Some people call Noam a conspiracy theorist, but I tend to think that just a label used to discourage institutional analysis, which is exactly something Noam states in Manufacturing Consent, an institutional analysis film about mainstream media bias. He also wrote a book by the same name that I still need to read.
Some of the underlying ideas that Noam frequently conveys in many of his interviews are:
- Creativity is a fundamental need for humans.
- The military (among other purposes) is in many ways an extension of technological institutions.
- Authority should be challenged as to its necessity. If it does not prove useful it should be discarded as a source of power. Self regulating positive and negative market forces will keep most market aspects range bound and organized. This line of thinking is mentioned many times in A Thousand Years of Nonlinear History.
- Power sources which are largely funded by a small group of people will be biased toward promoting the interests of that small group of people. Self preservation is a key goal of any institution.
He then goes into a bit of information about thought control
- In a totalitarian government you do not need much public support to do whatever you want. In societies with more freedom you must set up a framework for controlling thought which makes it easier to control the people.
- "Democracy requires free access to ideas, information, and opinion." When you hear politicians pushing laws to regulate the web to save the children make no mistake that first and foremost they are pushing to create a fragmented, filtered, and imperfect information source and network which keeps power in the hands of those who are already powerful.
- Controlling people requires "necessary illusions and emotionally potent oversimplifications." This is part of the reason there is a left and right side to a story. Create these arbitrary pigeonholes for ways people should think and attach their identities to and hopefully they will not think beyond the categorization that already speaks and thinks for them.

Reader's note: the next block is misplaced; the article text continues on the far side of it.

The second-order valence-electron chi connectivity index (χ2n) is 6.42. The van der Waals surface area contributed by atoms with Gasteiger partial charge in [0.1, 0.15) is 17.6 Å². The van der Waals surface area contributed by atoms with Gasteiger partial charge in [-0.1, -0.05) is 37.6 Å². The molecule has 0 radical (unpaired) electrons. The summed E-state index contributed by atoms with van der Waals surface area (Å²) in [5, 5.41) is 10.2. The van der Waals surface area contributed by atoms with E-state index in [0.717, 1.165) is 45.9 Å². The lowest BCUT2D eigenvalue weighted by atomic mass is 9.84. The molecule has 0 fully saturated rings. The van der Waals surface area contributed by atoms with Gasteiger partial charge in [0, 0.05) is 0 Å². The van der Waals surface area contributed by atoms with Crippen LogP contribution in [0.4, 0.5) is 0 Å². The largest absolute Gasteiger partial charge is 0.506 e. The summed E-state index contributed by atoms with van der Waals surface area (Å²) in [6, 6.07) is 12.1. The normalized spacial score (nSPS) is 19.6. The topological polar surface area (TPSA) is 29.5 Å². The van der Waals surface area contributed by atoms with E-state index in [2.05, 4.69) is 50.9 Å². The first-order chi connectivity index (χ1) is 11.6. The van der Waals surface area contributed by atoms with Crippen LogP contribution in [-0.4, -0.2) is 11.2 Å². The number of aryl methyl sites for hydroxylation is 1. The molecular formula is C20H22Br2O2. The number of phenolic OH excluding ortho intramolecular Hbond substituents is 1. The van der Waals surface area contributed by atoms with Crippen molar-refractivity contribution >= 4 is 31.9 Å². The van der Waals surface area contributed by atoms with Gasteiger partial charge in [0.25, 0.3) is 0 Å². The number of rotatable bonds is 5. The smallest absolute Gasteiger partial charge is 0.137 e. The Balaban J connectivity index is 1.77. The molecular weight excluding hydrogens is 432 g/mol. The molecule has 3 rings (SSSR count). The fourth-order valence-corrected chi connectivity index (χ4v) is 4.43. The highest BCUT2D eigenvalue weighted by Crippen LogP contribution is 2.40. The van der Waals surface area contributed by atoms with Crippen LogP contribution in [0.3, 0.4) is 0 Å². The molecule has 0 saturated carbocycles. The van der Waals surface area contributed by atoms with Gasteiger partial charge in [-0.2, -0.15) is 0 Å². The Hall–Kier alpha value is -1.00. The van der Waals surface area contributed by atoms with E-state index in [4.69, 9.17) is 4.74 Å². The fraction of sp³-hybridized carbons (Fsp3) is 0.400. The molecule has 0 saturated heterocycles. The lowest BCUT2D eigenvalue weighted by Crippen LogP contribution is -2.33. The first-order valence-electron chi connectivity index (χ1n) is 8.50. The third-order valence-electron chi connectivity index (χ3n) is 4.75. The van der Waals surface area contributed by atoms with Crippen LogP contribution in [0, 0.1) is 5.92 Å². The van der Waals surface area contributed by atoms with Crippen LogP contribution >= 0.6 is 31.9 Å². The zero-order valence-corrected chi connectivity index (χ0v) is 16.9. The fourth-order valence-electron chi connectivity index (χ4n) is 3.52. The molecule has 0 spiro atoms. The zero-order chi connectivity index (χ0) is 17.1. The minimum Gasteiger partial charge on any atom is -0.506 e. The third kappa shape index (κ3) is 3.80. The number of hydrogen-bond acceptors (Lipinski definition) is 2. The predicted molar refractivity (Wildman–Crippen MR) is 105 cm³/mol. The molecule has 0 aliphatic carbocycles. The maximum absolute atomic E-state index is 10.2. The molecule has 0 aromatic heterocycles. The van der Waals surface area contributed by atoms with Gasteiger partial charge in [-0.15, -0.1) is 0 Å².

Media shapes public opinion via
- selection of topics
- distribution of concerns
- framing of issues
- filtering of information
- bounding of debate within certain limits
He then talks about the concentration of power and bias of interest toward businesses associated with some publishing formats:
- Most large distribution news publishing formats are owned by a small group of elites who are tied to other large business interests.
- The AP and a couple other traditional news sources have an oligopoly over the mainstream news market. Some newspapers, like the New York Times, distribute a brief of the contents of their next day's paper to other newspapers to help set the daily agenda.
- Many (perhaps most) newspapers consist more of ad space than news (and thus in many ways the advertiser is more of a customer than the reader). While the web and search allow individuals more opportunity (you would never be reading anything I write without them), search engines struggle with balancing this same issue, and are favoring old media by doing things like trusting certain sources to seed vertical search and overemphasize core domain authority in their algorithms. Google has also recently started paying large traditional content providers, including News Corp., MTV, and the Associated Press. They also purchased a portion of Time Warner's AOL. The WSJ recently published an article highlighting that Google believes content partnerships are a key to longterm growth.